And we are told Ireland needs yet more common sense. It must be at the heart of An Garda Síochána’s defective disciplinary processes. It must be used to address the chaos of post-primary school admissions. It must be accounted for when government helps small businesses

There is no need to look any deeper into these things – common sense shall prevail. As it always has.

A new common sense?

Polls suggest that candidates with “concerns about immigration” are increasing in popularity.

This is pushing establishment politics further to the right. Joining Fianna Fáil, Fine Gael and the Green Party in their calls for common sense are an assortment of reactionaries dubbed “the common sense right”. This includes parties like Independent Ireland, whose star candidate is radio presenter Niall Boylan, a man who has hosted debates about whether it’s acceptable to have sex with animals. They offer true common sense solutions, unlike the fake common sense solutions offered by the political establishment.

They don’t offer anything new – law and order, labour laws that favour business-owners at the expense of workers – bar proposals to treat asylum seekers even worse than we already do.

The common sense right aligns with government on every material issue of importance – from the ability of landlords to extract wealth from tenants to the belief that the profit motive should be a consideration in the provision of essential services. A minor difference: its politicians – people like Michael Fitzmaurice, Michael Collins and Richard O’Donoghue – are culture warriors who say things like “All Lives Matter” and spread the myth that Ireland has an “open borders” asylum policy. The common sense right: neoliberalism for people who have been radicalised by Facebook.

Learning how things are  

Calls for common sense are not a plea for sanity. They are a means by which undesirable ideas can be excluded from consideration. Characterising your own views as true because people just know it to be so means other perspectives are deemed illegitimate. For all its posturing about the value of debate, the political establishment has a clear position: feelings don’t care about your facts – ours is a politics of pure vibes.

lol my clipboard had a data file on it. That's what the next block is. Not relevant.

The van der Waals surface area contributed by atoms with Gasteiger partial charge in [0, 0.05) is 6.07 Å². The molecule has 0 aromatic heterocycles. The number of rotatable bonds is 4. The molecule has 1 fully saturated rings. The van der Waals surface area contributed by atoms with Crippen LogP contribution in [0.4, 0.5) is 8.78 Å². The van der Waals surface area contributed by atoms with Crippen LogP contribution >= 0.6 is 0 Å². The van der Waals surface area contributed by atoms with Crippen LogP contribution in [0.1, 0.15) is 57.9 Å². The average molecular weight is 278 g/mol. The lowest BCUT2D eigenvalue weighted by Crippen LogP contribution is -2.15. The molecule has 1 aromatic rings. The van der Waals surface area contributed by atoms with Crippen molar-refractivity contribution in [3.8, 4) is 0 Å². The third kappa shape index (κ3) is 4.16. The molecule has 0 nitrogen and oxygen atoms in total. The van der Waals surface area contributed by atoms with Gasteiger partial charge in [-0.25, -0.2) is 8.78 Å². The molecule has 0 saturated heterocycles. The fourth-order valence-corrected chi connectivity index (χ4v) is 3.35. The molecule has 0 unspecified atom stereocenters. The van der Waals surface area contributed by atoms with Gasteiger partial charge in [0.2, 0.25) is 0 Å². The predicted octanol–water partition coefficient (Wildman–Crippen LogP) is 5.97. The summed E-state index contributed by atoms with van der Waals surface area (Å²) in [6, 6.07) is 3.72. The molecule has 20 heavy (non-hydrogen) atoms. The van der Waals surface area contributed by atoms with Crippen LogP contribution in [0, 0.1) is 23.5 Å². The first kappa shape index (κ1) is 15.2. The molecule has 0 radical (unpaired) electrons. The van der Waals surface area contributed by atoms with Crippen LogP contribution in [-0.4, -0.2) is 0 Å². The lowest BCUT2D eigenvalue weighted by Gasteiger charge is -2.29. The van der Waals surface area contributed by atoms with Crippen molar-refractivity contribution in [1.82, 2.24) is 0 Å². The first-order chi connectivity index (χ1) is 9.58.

Common sense does not represent universal truths – it is a product of our historical and social conditions. Capitalism and its custodians frame right wing assumptions about society as unquestionable because dictating common sense, the beliefs everyone in society takes for granted, influences our expectations about what is possible. The left – those who believe resources should be distributed to those who need them, not subject to market forces – needs to embrace reality, the way things are. We all know that socialism doesn't work. It’s just common sense at this point.

But this conception of reality has brought us to where we are. What we need, now more than ever, is a common sense that sees human beings as more than mere commodities: a common sense that imagines a better world – not one filled with hatred, suspicion and exploitation.      

Paulie Doyle

Paulie Doyle